An emergency management plan for a Whakaari/White Island eruption had not been finalised when the volcano erupted on December 9.

The Bay of Plenty Civil Defence Emergency Management Group had an "operational draft" response plan in place on December 9 which was "the effective response framework" at the time.

The draft's "Search and Rescue Plan" was two sentences long, on the final page.

"In the event of a mass casualty occurrence on the island, the New Zealand Police will lead the co-ordination of any rescue operation to bring them back to the mainland for treatment.

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"The Bay of Plenty District Health Board will support the police in the search and rescue effort providing triage and treatment facilities as will the Bay of Plenty CDEM Group in providing emergency welfare support where required."

Emergency Management Bay of Plenty director Clinton Naude said search and rescue was the responsibility of New Zealand Police and was led by police after the eruption.

Still from video shot from a tourist boat next to White Island just as the volcano erupted about 2.15pm, December 9, 2019. Photo supplied / Allessandro Kauffman
Still from video shot from a tourist boat next to White Island just as the volcano erupted about 2.15pm, December 9, 2019. Photo supplied / Allessandro Kauffman

He said the response plan was "under review at the time of the eruption and in the final stages [of] approval".

"The response plan details internal operational functions to be carried out by Emergency Management Bay of Plenty."

He said it was used in the early stages of the eruption response in December.

"It supported response staff to understand roles and responsibilities."

The regional council's general manager of regulatory services, Sarah Omundsen, said: "The response plan assumes that other key agencies have their own response plans and/or management processes."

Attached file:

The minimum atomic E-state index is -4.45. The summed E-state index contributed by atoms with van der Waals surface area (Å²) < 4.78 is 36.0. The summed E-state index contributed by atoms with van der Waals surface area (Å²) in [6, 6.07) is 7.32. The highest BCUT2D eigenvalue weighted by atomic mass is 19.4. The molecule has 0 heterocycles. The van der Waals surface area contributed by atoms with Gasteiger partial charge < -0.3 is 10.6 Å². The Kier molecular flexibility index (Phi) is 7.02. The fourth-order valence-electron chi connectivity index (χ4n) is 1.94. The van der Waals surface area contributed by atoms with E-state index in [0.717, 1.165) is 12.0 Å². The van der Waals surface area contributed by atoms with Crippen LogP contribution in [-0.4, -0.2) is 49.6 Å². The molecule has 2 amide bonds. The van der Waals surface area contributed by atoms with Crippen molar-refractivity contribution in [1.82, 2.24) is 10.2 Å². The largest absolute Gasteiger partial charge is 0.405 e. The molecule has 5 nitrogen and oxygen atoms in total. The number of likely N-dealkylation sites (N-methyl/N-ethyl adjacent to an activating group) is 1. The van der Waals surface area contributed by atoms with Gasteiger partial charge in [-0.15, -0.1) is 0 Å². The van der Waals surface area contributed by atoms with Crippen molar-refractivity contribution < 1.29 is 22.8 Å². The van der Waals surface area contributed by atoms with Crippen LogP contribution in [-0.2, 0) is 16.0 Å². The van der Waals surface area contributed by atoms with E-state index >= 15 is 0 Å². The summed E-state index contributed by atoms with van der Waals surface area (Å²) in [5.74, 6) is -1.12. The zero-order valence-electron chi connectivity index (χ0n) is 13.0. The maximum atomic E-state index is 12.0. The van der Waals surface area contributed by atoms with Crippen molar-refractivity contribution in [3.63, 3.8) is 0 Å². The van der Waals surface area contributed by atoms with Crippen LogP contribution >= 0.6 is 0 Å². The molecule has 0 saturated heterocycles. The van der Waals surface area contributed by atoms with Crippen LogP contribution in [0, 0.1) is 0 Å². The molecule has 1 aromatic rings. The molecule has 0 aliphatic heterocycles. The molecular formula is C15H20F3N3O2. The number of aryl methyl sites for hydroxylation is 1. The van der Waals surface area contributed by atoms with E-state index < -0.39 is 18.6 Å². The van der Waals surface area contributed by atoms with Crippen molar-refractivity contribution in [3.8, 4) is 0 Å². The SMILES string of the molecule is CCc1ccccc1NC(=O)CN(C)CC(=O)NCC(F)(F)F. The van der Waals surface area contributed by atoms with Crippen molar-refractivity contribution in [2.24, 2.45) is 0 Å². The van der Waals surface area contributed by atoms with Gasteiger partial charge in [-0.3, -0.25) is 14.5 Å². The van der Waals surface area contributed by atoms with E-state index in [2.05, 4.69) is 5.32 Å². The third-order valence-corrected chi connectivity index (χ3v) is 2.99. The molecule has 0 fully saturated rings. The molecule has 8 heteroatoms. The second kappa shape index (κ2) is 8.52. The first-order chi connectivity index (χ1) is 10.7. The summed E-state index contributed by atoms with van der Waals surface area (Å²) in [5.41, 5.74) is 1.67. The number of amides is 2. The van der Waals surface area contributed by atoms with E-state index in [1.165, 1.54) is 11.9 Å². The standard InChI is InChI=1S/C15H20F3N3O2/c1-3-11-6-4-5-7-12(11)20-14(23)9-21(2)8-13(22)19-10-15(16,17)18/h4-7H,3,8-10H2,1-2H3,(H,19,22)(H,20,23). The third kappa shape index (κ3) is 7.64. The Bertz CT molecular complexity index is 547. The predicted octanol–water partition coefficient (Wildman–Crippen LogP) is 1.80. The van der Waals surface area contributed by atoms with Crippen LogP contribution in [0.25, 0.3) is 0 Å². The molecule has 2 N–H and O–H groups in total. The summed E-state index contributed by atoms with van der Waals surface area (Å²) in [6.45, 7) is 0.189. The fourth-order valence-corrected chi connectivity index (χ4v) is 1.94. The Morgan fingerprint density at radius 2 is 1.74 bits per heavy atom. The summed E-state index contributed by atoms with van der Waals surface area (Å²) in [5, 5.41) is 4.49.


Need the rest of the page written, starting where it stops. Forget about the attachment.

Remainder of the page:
The information about the plan was obtained from the Whakatāne District Council and Bay of Plenty Regional Council by NZME under the Official Information Act.

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The plan said the most significant risk to the public at the island was "an explosive event".

There were more likely to be "precursors" - warning signs - of a large event than a smaller-scale event, but either could hurt or kill people.

"Therefore, when people are in the vicinity of Whakaari/White Island volcano there always exists some risk of death or serious injury to those people."

It said all operators were aware of the risks and managed them by regularly communicating with GNS and each other with observations from the island, giving visitors gas masks and hard hats, daily assessments of the volcanic activity and risks, and using the personal experience and judgment of their own staff.

The plan said GNS' role was to "provide the best possible scientific advice".

It said if the civil defence group felt the risk to the public was too great for visitors it could restrict access in consultation with agencies and tour operators.

An aerial view of White Island after the eruption. Photo / File
An aerial view of White Island after the eruption. Photo / File

The Bay of Plenty CDEM led the response to the December 9 eruption and the National Emergency Management Agency supported this by co-ordinating the initial all-of-Government response.

The emergency management group is governed by a joint committee of Bay of Plenty mayors and an elected member of the Bay of Plenty Regional Council.

Whakaari's distance offshore means it does not come under the authority of any city or district council.

In August 2017, a Memorandum of Understanding was signed by the Associate Minister of Local Government Jacqui Dean and the group.

At the time, the Bay of Plenty Regional Council said the emergency management group would "work to ensure people are ready and able to respond to an emergency on Whakaari/White Island".

At the time of the signing, the group's joint committee chairman, former Tauranga mayor Greg Brownless, said the members would "continue working with those who visit and use the island ... to ensure the readiness and response planning they did was adequate for the risks the island presented".

White Island shortly after the eruption, seen from the Westpac Rescue Helicopter. Photo / Supplied
White Island shortly after the eruption, seen from the Westpac Rescue Helicopter. Photo / Supplied

On December 9, victims of the eruption were evacuated by one Westpac Rescue Helicopter, two Kāhu NZ helicopters and one from Volcanic Air which all landed on the island after the eruption to help survivors, most of whom had burns and respiratory injuries.

Others were triaged on the boat Phoenix on its way to Whakatāne Wharf where a cordon and further triage and staging area was in place.

So far 21 people have died from their injuries at White Island, two of whom died in Australia where they had been transported for care, according to a Ministry of Health update on February 3.

Seven patients remain in hospital in New Zealand, one of whom is in a critical condition.

Four are in Middlemore Hospital, two in Waikato Hospital and one in Hutt Valley Hospital.